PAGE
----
Workload for the individual students will vary from week to week but students can assume that on average they will work a 45 hour week which will include clinic sessions, lectures (both delivered and online), seminars, tutorials and private study but does not include after hours call.
    Learning Activities Summary
    For all components, students are expected to attend all clinical rounds and rostered tutorials and participate actively in these.

    All materials required for the course an be accessed via MyUni

    Students are expected to complete the recommended readings:
    1. Revisit 4th year lectures on pain and analgesics
    2. Macintyre and Schug – Acute Pain Management
    a. Chapter 3 – Assessment of pain
    b. Chapter 4 – pharmacology of opioids
    c. Chapter 6 – non-opioid and adjuvant analgesic drugs
    d. Chapter 7 – routes of systemic opioid administration
    e. Chapter 8 – patient-controlled analgesia
    f. Chapter 9 – epidural analgesia
    g. Chapter 12 – acute neuropathic pain
    h. Chapter 14 – elderly, opioid-tolerant and substance abuse patients
    3. Therapeutic Guidelines – Palliative Care
    a. Chapter – Getting to know your drugs
    b. Chapter – Pain
    4. Macintyre PE, Loadsman JA, Scott DA. Opioids, ventilation and acute pain management. Anaesth Intensive Care. 2011 Jul;39(4):545-58
    5. Coldrey JC, Upton RN, Macintyre PE. Advances in analgesia in the older patient. Best Pract Res Clin Anaesthiol. 2011 Sep; 25(3):367-78
    6. Huxtable CA, Roberts LJ, Somogyi AA, Macintyre PE. Acute pain management in opiod-tolerant patients: a growing challenge. Anaesth Intensive Care. 2011 Sep;39(5):804-23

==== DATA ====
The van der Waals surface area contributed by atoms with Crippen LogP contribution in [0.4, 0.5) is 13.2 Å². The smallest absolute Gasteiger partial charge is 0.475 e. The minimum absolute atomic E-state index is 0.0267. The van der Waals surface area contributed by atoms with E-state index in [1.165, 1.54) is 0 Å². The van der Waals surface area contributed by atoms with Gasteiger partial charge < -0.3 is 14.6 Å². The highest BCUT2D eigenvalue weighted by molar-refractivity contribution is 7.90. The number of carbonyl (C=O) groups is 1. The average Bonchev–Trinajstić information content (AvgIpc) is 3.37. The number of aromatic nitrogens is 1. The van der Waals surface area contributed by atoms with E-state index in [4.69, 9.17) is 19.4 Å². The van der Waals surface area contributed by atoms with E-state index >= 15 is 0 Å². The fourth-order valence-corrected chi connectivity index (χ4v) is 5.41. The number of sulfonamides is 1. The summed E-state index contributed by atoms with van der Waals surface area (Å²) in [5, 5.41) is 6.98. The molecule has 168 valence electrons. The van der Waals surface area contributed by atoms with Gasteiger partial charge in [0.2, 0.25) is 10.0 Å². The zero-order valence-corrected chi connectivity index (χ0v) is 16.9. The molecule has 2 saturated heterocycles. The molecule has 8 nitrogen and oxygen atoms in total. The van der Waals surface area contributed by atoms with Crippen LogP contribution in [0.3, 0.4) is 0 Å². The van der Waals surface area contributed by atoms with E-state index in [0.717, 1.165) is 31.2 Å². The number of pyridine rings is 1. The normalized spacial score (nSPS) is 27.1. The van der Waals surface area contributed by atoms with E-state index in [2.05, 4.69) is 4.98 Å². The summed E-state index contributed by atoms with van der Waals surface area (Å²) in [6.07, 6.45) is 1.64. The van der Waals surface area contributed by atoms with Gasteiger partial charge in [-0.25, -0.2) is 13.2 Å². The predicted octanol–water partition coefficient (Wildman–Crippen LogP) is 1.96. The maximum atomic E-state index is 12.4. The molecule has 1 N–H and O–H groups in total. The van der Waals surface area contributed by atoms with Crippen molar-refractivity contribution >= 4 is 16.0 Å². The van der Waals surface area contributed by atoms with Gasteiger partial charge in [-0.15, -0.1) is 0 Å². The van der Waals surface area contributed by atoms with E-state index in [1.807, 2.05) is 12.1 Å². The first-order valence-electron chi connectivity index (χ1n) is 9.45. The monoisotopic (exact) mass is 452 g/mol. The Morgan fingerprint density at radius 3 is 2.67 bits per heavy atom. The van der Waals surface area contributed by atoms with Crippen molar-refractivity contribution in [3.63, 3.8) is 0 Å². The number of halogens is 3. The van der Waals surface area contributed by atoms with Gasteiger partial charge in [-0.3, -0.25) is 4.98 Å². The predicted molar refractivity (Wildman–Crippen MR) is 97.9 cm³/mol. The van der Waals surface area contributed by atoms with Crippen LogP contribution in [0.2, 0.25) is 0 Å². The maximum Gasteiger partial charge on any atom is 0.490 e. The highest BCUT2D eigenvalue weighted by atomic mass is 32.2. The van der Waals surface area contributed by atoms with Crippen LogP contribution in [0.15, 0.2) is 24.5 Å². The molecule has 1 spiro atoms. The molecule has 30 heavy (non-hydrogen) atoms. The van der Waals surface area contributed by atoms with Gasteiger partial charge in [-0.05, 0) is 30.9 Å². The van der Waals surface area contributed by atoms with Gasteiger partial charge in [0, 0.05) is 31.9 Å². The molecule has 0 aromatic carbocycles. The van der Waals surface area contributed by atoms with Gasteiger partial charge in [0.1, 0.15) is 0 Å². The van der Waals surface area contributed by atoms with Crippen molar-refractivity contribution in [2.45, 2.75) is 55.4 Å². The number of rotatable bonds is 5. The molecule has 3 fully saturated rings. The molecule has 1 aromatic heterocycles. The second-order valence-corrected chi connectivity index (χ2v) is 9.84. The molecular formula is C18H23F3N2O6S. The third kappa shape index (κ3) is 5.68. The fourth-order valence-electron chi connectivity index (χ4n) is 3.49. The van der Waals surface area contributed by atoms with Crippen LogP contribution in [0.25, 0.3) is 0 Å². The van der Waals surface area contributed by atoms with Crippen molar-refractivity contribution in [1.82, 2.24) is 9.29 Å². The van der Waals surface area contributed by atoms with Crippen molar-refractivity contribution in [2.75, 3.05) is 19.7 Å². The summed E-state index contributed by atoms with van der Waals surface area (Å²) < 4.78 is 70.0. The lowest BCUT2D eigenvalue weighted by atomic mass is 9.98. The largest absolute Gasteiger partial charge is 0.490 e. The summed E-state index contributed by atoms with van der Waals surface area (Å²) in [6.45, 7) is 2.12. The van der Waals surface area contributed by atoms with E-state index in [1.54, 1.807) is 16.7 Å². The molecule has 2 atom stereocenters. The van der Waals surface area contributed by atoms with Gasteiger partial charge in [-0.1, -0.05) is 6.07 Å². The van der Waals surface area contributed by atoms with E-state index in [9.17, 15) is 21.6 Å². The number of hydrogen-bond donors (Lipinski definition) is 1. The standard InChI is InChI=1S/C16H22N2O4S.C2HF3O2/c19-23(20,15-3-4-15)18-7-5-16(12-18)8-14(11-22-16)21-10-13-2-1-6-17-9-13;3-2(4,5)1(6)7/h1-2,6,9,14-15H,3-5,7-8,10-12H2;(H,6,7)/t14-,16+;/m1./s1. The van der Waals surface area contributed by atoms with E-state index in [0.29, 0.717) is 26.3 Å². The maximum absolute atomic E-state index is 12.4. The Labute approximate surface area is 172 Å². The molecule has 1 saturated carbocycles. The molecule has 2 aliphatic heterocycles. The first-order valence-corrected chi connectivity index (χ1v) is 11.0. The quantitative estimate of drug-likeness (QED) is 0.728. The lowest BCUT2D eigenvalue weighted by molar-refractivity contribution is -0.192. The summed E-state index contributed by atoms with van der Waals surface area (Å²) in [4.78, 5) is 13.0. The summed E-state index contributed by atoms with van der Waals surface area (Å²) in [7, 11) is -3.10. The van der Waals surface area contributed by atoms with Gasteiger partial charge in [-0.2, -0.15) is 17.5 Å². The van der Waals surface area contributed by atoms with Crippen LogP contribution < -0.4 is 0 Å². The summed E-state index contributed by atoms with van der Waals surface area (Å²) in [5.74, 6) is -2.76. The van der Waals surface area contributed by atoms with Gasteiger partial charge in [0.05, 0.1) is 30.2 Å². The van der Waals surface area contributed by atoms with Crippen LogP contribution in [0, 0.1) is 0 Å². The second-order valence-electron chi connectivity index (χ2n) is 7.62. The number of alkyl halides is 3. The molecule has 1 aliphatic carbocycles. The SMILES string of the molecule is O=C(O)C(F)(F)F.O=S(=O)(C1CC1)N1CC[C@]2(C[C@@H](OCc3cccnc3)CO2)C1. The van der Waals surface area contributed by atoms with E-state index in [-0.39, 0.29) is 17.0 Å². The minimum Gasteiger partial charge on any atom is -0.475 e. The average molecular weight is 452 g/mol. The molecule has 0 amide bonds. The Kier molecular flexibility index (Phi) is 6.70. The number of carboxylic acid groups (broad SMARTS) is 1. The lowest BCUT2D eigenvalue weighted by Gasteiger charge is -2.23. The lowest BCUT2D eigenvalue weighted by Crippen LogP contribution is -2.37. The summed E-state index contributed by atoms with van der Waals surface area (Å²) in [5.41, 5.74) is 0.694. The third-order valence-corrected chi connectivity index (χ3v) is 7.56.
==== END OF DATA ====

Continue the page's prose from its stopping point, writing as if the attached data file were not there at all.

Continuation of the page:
Specific Course Requirements
    Small Group Discovery Experience
    The predominant learning method for the MBBS Program is small group discovery learning.
  • Assessment

    The University's policy on Assessment for Coursework Programs is based on the following four principles:

    1. Assessment must encourage and reinforce learning.
    2. Assessment must enable robust and fair judgements about student performance.
    3. Assessment practices must be fair and equitable to students and give them the opportunity to demonstrate what they have learned.
    4. Assessment must maintain academic standards.

    Assessment Summary
    Assessment Task Assessment  Type Weighting Learning Outcome Addressed
    On-line quizzes during rotation Formative and Summative 20% All
    End of rotation anaesthesia project (wk 2) Summative 32% 1 - 8
    ICU placement participation and project Formative and Summative 32% 3, 7, 9, 15 - 17
    Pain case discussion end of week 3 Summative 16% 9 - 12, 15 - 17